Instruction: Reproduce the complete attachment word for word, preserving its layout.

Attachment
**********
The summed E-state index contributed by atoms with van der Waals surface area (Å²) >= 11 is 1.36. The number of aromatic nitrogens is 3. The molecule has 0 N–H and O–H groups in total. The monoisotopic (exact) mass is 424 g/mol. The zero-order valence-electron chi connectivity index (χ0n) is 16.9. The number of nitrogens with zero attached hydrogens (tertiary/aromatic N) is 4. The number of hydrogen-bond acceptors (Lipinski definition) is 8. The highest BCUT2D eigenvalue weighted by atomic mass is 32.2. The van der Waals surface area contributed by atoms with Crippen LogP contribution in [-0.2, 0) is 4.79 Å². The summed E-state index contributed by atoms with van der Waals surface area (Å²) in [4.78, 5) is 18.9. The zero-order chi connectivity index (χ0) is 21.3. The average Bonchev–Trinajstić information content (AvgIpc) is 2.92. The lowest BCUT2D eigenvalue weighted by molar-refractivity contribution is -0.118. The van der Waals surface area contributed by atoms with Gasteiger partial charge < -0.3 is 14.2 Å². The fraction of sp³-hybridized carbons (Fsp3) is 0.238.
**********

The summed E-state index contributed by atoms with van der Waals surface area (Å²) >= 11 is 1.36. The number of aromatic nitrogens is 3. The molecule has 0 N–H and O–H groups in total. The monoisotopic (exact) mass is 424 g/mol. The zero-order valence-electron chi connectivity index (χ0n) is 16.9. The number of nitrogens with zero attached hydrogens (tertiary/aromatic N) is 4. The number of hydrogen-bond acceptors (Lipinski definition) is 8. The highest BCUT2D eigenvalue weighted by atomic mass is 32.2. The van der Waals surface area contributed by atoms with Crippen LogP contribution in [-0.2, 0) is 4.79 Å². The summed E-state index contributed by atoms with van der Waals surface area (Å²) in [4.78, 5) is 18.9. The zero-order chi connectivity index (χ0) is 21.3. The average Bonchev–Trinajstić information content (AvgIpc) is 2.92. The lowest BCUT2D eigenvalue weighted by molar-refractivity contribution is -0.118. The van der Waals surface area contributed by atoms with Gasteiger partial charge < -0.3 is 14.2 Å². The fraction of sp³-hybridized carbons (Fsp3) is 0.238.